The black-and-white shades of old photos can reduce the immediacy of the images, making them feel as if the people and events they captured existed so long ago as to be irrelevant to our current lives. But look at those same photographs in color, and you’ll marvel at how much is still the same. These 30 images were taken before color photography was widely available, powerfully preserving Nazi Germany, Depression-era America, early 20th century Paris and Russia during the Revolution.
The vivid reds of the Nazi banners against a cheerful blue sky make these images of 1930s Berlin even more unsettling than they would be in black and white. Made available for the first time by the National Archives of Norway, the images ere taken by Thomas Neumann and kept hidden away for decades.
Other color photos from that era were taken by ardent Nazi Hugo Jaeger, who had access to Hitler himself and his upper echelon, capturing private moments of the Third Reich. Upon seeing his images, Hitler declared, “The future belongs to color photography.”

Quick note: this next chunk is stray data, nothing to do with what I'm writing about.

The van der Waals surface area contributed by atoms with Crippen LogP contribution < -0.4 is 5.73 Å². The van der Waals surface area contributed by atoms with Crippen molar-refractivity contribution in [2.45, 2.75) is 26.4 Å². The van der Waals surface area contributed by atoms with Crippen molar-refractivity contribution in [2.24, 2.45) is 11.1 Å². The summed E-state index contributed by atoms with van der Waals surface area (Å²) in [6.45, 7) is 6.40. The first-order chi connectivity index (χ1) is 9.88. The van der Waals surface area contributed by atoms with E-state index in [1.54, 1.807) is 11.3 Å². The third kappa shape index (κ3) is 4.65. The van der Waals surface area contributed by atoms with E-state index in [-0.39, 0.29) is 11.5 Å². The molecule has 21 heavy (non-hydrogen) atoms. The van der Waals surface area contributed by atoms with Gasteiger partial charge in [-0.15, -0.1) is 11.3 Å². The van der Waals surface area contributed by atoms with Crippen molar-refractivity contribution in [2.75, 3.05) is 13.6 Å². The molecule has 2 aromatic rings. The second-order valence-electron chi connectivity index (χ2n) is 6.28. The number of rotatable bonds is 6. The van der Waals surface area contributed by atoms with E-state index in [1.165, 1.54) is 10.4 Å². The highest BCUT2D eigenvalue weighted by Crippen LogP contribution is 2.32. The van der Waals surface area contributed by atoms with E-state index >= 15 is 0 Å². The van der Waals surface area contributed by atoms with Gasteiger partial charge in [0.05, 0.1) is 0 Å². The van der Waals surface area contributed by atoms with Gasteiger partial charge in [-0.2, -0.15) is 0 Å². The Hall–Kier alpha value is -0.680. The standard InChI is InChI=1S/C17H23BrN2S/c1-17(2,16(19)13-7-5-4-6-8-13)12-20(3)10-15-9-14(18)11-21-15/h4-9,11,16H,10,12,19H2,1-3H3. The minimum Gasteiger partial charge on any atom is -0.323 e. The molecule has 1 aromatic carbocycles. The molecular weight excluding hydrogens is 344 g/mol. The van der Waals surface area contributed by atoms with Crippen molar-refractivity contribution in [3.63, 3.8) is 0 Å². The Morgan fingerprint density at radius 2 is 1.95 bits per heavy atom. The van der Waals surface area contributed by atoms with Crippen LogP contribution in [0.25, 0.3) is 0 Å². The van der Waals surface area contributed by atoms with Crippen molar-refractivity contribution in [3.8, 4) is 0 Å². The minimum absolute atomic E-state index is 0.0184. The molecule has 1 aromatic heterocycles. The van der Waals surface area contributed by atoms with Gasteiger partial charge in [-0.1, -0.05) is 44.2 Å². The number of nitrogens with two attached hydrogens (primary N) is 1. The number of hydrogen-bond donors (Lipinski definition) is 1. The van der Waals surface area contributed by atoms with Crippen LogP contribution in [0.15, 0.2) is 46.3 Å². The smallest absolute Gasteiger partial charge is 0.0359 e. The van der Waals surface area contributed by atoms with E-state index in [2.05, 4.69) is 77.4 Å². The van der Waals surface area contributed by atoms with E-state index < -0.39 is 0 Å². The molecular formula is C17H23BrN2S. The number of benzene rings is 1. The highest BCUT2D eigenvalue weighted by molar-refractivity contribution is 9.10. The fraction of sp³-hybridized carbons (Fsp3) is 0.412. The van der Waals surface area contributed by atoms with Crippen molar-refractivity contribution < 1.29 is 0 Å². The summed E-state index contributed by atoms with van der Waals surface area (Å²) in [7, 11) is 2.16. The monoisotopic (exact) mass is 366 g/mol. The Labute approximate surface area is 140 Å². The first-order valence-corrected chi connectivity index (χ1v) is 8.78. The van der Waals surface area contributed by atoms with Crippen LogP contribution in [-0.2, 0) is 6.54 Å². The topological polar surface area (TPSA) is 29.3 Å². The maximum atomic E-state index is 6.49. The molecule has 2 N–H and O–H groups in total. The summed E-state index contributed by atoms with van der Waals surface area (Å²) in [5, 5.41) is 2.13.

Early 1900s Paris
Taken at the turn of the century, these photos reveal the Golden Age of Paris in all its charming beauty. Captured using Autochrome Lumiere technology, an early color photography process, the images give us a look at cityscapes, the Eiffel Tower, street scenes, museum displays and even an image of fireworks that looks like it could have been taken in the modern era.
America in the Depression Era
The Library of Congress has preserved thousands of color photos taken by photographers working for the U.S. Farm Security Administration, and later the Office of War Information, between 1939 and 1944. These photos are particularly intriguing because they capture scenes from that period of time that we don’t often see – migrant workers and poor laborers working on farms, as well as those most affected by the Depression, living in Dust Bowl states like Oklahoma.